Cast members, including Annette Bening, Ed Asner and six Chapman students, perform “If All the Sky Were Paper” in Musco Center for the Arts. (Musco Center photo by Doug Gifford)

Drama from the Front Lines A Veterans Day performance taps the power of “If All the Sky Were Paper.”

The mark of a compelling story is that it’s told over and over, sometimes even to the same listeners, who often hear something new in each retelling.

So it is with “If All the Sky Were Paper,” the play by Chapman University Presidential Scholar Andrew Carroll that features readings of letters written by service members in American conflicts from the Revolutionary War to the U.S. war in Afghanistan. With support from the National Endowment for the Arts and Cal Humanities, the play toured the nation for two years.

On Nov. 10, in honor of the 100th anniversary of Veterans Day, the play returned to campus for a special performance co-presented by the College of Performing Arts and Musco Center for the Arts. The Musco Center performance, featuring Ed Asner and Annette Bening, attracted the play’s largest audience to date.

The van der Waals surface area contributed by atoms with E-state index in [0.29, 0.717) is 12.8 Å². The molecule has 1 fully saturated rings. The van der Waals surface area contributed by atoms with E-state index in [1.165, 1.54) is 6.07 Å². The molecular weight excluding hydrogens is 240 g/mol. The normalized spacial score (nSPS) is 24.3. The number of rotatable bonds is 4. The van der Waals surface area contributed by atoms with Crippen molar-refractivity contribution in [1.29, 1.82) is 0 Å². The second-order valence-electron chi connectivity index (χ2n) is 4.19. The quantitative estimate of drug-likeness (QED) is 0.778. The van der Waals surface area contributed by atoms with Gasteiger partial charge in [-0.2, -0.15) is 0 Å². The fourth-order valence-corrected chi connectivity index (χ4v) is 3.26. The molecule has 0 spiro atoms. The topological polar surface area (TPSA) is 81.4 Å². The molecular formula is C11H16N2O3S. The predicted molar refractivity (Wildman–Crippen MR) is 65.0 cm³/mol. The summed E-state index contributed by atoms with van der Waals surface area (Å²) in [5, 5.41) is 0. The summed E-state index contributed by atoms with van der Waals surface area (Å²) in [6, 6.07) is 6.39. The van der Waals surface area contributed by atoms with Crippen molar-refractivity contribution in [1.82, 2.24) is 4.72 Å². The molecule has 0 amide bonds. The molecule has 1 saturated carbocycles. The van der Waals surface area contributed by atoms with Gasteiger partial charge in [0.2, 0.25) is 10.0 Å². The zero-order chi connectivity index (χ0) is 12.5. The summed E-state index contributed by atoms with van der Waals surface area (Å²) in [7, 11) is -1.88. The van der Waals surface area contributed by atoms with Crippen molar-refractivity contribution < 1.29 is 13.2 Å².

Actor Ed Asner reads a letter during the Veterans Day performance.

Attendees truly heard something new, too. In addition to redesigned multimedia elements, the production featured original music by composer Peter Boyer, whose

“Ellis Island: The Dream of America” enhances PBS’ “Great Performances” series.

Unchanged, though, is the power of the “If All the Sky Were Paper” stories by those who have served at the front lines of American history.

“It’s not political in any way. It’s not overly patriotic or anti-war. It’s very simply people’s stories. They’re very moving. It highlights how human beings can really shine and, conversely, how war can really bring out the worst in people,” says John Benitz, associate professor and chair of the Department of Theatre at Chapman, who has directed the play several times.“They never fail to move me.”

Student actors, from left, Zoe Wilber ‘21, Regina Bryant ‘20, Martha Shaw ‘21 and Jack Lewis get a look at original war letters shared by Andrew Carroll, founding director of the Center for American War Letters at Chapman. (Musco Center photo by Doug Gifford)

The play is based on Carroll’s bestselling books “War Letters” and “Behind the Lines.” The letters range from those written by wistful farm-boys- turned-soldiers to those of Civil War wives longing for loved ones to return.

Like the play, the collection of letters continues to evolve. More than 90,000 letters are now part of Chapman’s Center for American War Letters, directed by Carroll and studied by Chapman students as well as scholars from around the world.

Dawn Bonker

Dawn Bonker